Last Updated: Friday - 09/24/2010
Week of February 17, 2003
P3's tack on costs to facilities
Alberta's move to public-private partnership raises too many concerns
By BISHOP FRED HENRY
In recent weeks, the Government of Alberta has created considerable controversy with its proposal to utilize Public-Private Partnerships, or P3s, as a way of financing the infrastructure needs of the province. The proposal, which has the public endorsement of Premier Ralph Klein, is intended to address the backlog of capital construction needs of a rapidly growing provincial population.
The concept of a P3 is essentially quite simple, although there are many variations. The government (public sector) forms a partnership with a developer (private sector) whereby the developer finances, builds and leases back to the government, a school, hospital or other public facility.
The P3 proposal reminds me of that delightful story about the management consultant's analysis of the operations of a symphony orchestra for technical efficiency. It read "All 12 violins were playing identical notes; this is unnecessary and wasteful duplication. The violin section could be cut drastically, saving considerable labour costs.
"The oboe players had absolutely nothing to do for long periods of time. They just sat in their chairs. Their numbers should be reduced. Compositions involving the oboe can be rewritten so that the work is spread out more evenly, thus eliminating costly 'peaks' and 'valleys' of oboe productivity. I noted a recurring repetition of certain musical passages. What useful purpose is served by repeating on the horns what has already been produced by the strings?
"Were all such redundant passages eliminated, the concert time of two hours could easily be reduced to 40 minutes.
"Something should be done about the shocking obsolescence of equipment. Program notes say the first violinist's instrument was several hundred years old. If normal depreciation schedules had been applied, the value of this instrument would be reduced to zero, and a more modern and efficient violin could easily have been purchased."
The consultant's report cautions us to be wary of technical efficiency, arithmetic, over-management and cost-cutting efficiencies because you can't always make music with them. Similarly, we should be wary of P3. The delivery of education and the provision of educational facilities are solid investments in our future, not simply expenses to be trimmed.
For a cash-strapped government, the advantages of the P3 are clear: the public receives the benefits of timely access to newly constructed facilities, while government deals with its cash-flow problem by spreading the cost of such projects over a longer time period. In addition, it is the yearly cost of lease payments that is recorded on the government's books, rather than the full capital debt of a government owned building.
While P3s may serve financial interest of developers, contractors and financiers, they clearly represent a more costly way of providing public facilities. This means less public money is available for the actual delivery of those services.
There are several reasons why P3 projects cost government more money in the long run. First, a partnership agreement with the private sector will be structured, of course, to provide the developer with a guaranteed profit. Second, the cost of borrowing money to finance a P3 project will typically be at a higher interest rate for a private developer than government would be expected to pay. Third, because government can decide not to renew at the end of the lease, terms of the lease often involve premium rates. The net effect of all these factors is a more costly provision of public facilities.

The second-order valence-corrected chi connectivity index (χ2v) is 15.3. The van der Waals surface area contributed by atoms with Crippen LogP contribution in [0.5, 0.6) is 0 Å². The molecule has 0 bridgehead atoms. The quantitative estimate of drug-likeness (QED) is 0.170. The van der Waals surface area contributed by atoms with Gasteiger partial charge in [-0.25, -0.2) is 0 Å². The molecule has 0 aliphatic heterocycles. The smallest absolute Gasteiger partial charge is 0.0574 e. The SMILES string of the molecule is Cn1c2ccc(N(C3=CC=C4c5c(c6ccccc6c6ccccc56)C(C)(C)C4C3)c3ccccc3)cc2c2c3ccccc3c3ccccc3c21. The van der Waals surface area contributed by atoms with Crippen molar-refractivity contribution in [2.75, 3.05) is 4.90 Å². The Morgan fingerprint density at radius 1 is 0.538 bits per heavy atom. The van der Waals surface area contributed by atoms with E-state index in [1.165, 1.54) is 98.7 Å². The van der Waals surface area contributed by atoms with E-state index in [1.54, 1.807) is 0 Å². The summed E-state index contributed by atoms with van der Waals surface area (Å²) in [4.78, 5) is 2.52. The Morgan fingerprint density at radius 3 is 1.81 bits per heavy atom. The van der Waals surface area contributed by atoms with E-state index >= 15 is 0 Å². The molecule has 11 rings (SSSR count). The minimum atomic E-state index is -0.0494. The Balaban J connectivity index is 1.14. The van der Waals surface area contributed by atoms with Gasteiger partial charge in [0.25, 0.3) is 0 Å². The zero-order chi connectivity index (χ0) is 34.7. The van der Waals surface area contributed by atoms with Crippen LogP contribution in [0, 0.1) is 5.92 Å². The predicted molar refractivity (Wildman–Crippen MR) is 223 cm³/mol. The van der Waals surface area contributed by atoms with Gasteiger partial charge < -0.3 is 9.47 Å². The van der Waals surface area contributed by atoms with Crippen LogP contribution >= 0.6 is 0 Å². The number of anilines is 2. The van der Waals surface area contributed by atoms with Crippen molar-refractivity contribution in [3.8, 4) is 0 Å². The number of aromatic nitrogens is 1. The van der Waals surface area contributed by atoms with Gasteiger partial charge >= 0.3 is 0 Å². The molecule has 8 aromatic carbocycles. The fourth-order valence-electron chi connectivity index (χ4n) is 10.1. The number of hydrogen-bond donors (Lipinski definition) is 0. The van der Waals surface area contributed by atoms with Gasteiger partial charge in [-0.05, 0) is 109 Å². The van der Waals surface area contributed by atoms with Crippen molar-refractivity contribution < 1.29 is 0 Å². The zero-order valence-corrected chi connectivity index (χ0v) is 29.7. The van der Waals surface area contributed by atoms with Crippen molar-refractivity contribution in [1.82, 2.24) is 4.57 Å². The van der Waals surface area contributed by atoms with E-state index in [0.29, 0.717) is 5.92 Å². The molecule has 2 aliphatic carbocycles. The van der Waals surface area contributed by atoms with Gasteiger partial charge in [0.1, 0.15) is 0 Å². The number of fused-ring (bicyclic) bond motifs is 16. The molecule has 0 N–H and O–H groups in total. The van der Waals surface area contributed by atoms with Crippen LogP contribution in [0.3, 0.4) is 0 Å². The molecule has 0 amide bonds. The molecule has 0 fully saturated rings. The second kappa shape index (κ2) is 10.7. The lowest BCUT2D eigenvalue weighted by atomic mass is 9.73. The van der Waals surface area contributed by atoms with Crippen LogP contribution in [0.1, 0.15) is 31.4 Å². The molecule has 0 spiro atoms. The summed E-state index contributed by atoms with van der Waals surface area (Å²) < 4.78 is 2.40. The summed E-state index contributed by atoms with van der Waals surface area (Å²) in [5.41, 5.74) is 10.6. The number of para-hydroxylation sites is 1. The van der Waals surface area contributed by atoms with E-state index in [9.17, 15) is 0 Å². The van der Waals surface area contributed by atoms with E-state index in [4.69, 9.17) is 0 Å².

It should also be understood that at the end of a 20-year lease, the government still does not own the facility. Typically, it has the option to walk away from the building, renegotiate a new agreement or buy the building from the developer. The developer, depending upon the agreement, may choose not to lease the facility, but instead tear it down and build condominiums.
There are other major concerns over P3s. Clearly, in the context of current discussions on school facilities, there is a fear the government's desire to promote P3s, and the developers' desire to benefit from their location, could result in significant distortions in the processes by which new schools are approved and prioritized for construction.
There will be significant pressure from developers to alter government specifications for school construction. Public schools are built with an anticipated life span of 50 years or more, while some private school facilities can be expected to last only half as long.
There are numerous other concerns associated with P3 schools. One is the use of public reserve land to build a privately owned building, and the possible loss of this building and its green space to the community use after 20 years.
Also, partnership agreements are designed more to meet the needs of the developer rather than the school and the communities that it serves. For example, P3 may result in lost revenue from school cafeterias, higher costs for community use of school facilities during non-instructional hours, and the inclusion of incompatible commercial partners in a wider joint-use project.
There is a better way to finance the construction of new public facilities and the renewal of the province's existing infrastructure. To find it, however, the government will have to set aside its ideological assumption and preferences.
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